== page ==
Fish oil can counter the negative effect junk food has on the brain, say scientists.
More than a decade of research has shown that high-fat diets can impact the brain by disrupting ‘neurogenesis’, a process that generates new nerve cells.
Now University of Liverpool researchers have discovered that diets rich in omega-3s, such as fish oil, can prevent these negative effects by stimulating the area of the brain that controls feeding, learning and memory.
The team from the University’s Institute of Ageing and Chronic Disease originally set out to look at research from across to world to see whether the data suggested that omega-3s had a role to play in aiding weight loss.
However, although data from the 185 research papers indicated fish oils do not have a direct impact on this process, it found that they play a significant role in reversing the damage high fats can cause the brain.
Researcher Dr Lucy Pickavance explained: ‘Body weight is influenced by many factors, and some of the most important of these are the nutrients we consume.
‘Excessive intake of certain macronutrients, the refined sugars and saturated fats found in junk food, can lead to weight gain, disrupt metabolism and even affect mental processing.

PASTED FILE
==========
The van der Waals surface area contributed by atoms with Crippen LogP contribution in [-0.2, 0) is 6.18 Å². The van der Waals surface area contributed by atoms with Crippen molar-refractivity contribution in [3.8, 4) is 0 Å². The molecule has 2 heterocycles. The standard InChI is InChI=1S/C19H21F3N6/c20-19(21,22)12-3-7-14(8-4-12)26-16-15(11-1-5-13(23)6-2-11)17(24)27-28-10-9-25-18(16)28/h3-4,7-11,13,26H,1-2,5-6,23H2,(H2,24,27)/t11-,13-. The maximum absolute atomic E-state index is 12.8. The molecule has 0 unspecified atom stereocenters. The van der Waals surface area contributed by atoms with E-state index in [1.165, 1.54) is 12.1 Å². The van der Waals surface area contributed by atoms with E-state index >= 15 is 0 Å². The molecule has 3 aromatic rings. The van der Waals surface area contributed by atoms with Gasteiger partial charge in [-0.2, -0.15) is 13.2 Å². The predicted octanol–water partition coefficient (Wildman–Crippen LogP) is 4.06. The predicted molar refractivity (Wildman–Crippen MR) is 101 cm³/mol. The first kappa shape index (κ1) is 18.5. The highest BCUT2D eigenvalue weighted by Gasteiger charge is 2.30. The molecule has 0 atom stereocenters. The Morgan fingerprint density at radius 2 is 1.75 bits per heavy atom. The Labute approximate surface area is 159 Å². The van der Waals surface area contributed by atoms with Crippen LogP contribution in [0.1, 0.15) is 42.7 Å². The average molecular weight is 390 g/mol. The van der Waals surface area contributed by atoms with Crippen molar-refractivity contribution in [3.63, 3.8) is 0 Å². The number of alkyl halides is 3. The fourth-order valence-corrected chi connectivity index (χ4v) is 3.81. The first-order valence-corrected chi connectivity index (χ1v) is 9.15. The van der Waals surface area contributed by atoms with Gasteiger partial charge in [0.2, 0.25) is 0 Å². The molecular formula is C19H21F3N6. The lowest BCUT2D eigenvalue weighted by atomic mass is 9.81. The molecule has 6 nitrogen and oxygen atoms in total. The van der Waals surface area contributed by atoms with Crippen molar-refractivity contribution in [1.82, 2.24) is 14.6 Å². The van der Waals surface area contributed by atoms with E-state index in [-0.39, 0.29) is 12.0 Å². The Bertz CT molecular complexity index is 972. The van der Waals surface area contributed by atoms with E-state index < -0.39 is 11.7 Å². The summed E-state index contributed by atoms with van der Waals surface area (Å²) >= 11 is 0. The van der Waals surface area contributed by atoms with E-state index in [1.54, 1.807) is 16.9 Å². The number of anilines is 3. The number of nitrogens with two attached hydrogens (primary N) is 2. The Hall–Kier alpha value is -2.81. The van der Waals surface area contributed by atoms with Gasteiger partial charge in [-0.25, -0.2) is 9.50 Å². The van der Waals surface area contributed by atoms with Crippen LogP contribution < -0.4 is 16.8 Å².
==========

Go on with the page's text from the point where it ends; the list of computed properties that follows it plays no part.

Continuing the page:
‘These changes can be seen in the brain’s structure, including its ability to generate new nerve cells, potentially linking obesity to neurodegenerative diseases.
‘Research, however, has suggested that omega-3 fish oils can reverse or even prevent these effects. We wanted to investigate the literature on this topic to determine whether there is evidence to suggest that omega-3s might aid weight loss by stimulating particular brain processes.’
The research papers showed that on high-fat diets hormones that are usually secreted from body tissues into the circulation after eating – which protect neurons and stimulate their growth – are prevented from passing into the brain by increased circulation of inflammatory molecules and a type of fat called triglycerides.
Molecules that stimulate nerve growth are also reduced.
But it appears – in studies with animal models – that omega-3s restore normal function by interfering with the production of these inflammatory molecules, suppressing triglycerides, and returning these nerve growth factors to normal.
Dr Pickavance added: ‘Fish oils don’t appear to have a direct impact on weight loss, but they may take the brakes off the detrimental effects of some of the processes triggered in the brain by high-fat diets.
‘They seem to mimic the effects of calorie restrictive diets and including more oily fish or fish oil supplements in our diets could certainly be a positive step forward for those wanting to improve their general health.’